Zoom In on Atomic Boost Controllers and Up Your Game

GFB Atomic Boost Controller

Go Fast Bits introduced the atomic boost controller as a manual answer to the ECU. It can be a more affordable alternative to a tune for cars with older turbos, as well. Either way, the premise behind the atomic boost controller is to offer simplicity. Instead of having to manage digital components, you can set your boost level by hand any time you want. However, it is important to have a reliable starting point. You must know what the factory levels are before you set your atomic boost controller. This will help not only with gaining better results, but it will also protect against engine blowout.

The main attraction for many is the ease of installation. The boost controller does not require reprogramming of the electronic control unit (though for some vehicles it may help). There is no rewiring necessary. It is actually simple to connect using the included components. All it takes is connecting the hoses from the part to the wastegate actuator and to the boost source, respectively. Once it is set up, you can adjust using the Allen key that comes with the unit. This is how you will increase or decrease the boost. You may need to test it out several times to find your desired level.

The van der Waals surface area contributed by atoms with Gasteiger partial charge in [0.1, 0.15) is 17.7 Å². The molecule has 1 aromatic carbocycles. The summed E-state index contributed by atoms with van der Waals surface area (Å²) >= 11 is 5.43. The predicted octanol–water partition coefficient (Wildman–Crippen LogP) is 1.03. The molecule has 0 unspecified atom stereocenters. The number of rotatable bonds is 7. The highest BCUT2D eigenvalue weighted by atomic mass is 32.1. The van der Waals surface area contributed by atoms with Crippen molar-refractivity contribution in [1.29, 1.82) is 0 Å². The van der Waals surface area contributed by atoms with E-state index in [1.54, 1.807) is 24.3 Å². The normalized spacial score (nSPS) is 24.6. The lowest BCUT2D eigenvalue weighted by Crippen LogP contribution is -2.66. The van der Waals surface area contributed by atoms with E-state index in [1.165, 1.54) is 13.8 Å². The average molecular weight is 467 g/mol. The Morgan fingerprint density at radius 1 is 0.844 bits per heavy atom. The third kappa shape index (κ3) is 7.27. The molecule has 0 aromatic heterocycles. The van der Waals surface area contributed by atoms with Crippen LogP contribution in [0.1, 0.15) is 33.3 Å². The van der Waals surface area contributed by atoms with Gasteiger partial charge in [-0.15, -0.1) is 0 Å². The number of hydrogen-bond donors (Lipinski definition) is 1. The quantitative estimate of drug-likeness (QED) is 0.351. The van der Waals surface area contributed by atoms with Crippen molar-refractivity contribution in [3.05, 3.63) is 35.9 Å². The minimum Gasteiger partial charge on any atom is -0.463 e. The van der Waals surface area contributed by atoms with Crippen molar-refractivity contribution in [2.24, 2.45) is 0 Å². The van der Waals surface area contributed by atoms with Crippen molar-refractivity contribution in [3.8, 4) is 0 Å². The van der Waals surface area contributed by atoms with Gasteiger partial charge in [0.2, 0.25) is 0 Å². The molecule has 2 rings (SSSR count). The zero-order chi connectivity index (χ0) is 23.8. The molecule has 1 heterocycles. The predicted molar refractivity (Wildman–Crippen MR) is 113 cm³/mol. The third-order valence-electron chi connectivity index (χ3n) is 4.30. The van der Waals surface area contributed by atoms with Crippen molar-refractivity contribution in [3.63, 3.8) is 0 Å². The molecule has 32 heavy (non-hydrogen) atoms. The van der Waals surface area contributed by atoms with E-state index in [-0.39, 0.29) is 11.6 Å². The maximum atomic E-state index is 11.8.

After you have the pressure figured out, it’s time to see how it works. The turbo boost controller is designed to keep the wastegate closed long enough to accumulate more boost. This also helps the turbo spool quicker. As the pressure builds up, the boost controller manages the increase, resulting in more horsepower. It can be used for safety, as well. So long as the amount of boost is properly regulated in accordance with your car’s engine capability, you will not have to worry about your Go Fast Bits controller contributing to lag during idle or other issues.

While this part is not exactly universal, it’s as close as it gets. The Go Fast Bits atomic boost controller is compatible with over three dozen turbo models including the Eagle Talon, Subaru Impreza, Nissan Skyline, and Mitsubishi Lancer. Installation varies, depending on the location of the wastegate or boost source in some vehicles.


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